3. Reverse the cuts to Inheritance Tax announced last year which would allow people to leave up to £1 million to their children, tax free.
    4. Reverse cuts to Capital Gains Tax announced in this year’s budget.
    5. Wealth tax – a surcharge on investment earnings by the wealthiest 1% in our country that will raise £3 billion a year.
  • Year one: just deals with the Tory cash crisis hitting hospitals.
  • But by the end of the Parliament it could
    • reverse the Government’s shameful decision to scrap bursaries for student nurses, midwives and allied health professionals – restoring NHS bursaries to ensure no-one is put off from entering nursing because of the spectre of debt.
    • open up nursing courses to 10,000 more students – recruiting the nurses we so desperately need to deal with staff shortages on our wards.
    • double spending on cancer research and dementia research – getting us closer to the day we beat these cruel diseases.
    • invest properly in our mental health services to ensure no-one is left to struggle without the help and support they need.
    • close the funding gap in social care – ensuring that old people get the dignity they deserve, and ensuring care workers get paid a decent wage.


These are big goals. This could be transformative for our NHS, and transformative for our society, after a decade of austerity and stagnation. But let’s not kid ourselves about the scale of the task.

We’re arguing to tax the wealthiest more in order to improve our health service for everyone. I believe that’s something the country can get behind, but it will be fought tooth and nail by those who want to defend their privilege, and who never cared about the NHS in the first place. They’re not going to take it lying down.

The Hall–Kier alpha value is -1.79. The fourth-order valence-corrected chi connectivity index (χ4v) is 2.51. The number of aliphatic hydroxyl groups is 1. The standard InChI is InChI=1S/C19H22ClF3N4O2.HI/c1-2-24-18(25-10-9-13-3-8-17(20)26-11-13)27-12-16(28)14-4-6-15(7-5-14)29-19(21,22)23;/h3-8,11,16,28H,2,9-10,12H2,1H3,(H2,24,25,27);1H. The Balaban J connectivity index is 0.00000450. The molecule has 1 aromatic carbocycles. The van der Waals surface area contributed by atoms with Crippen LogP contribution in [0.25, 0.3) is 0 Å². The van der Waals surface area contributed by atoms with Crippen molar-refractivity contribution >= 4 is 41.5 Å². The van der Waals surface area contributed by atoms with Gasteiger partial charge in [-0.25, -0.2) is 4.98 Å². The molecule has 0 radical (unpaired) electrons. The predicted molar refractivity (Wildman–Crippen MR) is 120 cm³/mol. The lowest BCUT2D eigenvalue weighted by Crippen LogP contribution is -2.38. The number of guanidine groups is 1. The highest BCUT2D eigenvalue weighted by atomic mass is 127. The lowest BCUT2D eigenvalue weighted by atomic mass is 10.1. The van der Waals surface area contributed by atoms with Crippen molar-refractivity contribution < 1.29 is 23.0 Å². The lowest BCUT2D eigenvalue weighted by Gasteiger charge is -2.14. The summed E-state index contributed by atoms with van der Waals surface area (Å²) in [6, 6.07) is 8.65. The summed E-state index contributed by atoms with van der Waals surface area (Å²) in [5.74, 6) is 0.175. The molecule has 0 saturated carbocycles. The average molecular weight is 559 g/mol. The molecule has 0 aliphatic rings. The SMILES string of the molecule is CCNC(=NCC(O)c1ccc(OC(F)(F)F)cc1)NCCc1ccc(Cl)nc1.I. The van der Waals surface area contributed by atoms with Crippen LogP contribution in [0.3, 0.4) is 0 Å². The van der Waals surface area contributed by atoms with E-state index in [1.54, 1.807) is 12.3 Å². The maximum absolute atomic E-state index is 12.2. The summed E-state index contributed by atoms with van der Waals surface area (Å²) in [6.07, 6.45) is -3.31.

That’s why the Labour Party needs to be a movement, growing and building our support and harnessing the enthusiasm of our hugely increased membership to campaign to put the ideas and ideals we all share into practice. We need to be a united movement, a united Labour Party, with strong leadership, able to take on the Tories in opposition and challenge effectively for power at the next General Election.

That’s why I’m standing. I joined the Labour Party for the same reasons our oldest members did and the same reasons our newest members did. To stand up for my values and campaign alongside people who shared them. To make a difference in my own local community and in my country. To challenge inequality, injustice and – yes – Tories. We need to be good at all of that. We need, right now, to be better at all of that.

The values of the NHS – that we pool our resources for the collective good, so that everyone has the care they need and nobody is left behind, regardless of wealth or background – are the values of the Labour Party. We all share them.

I’m here because I want us – all of us – to have the chance not just to talk about our values, but to put those values into practice. Together, we can do it.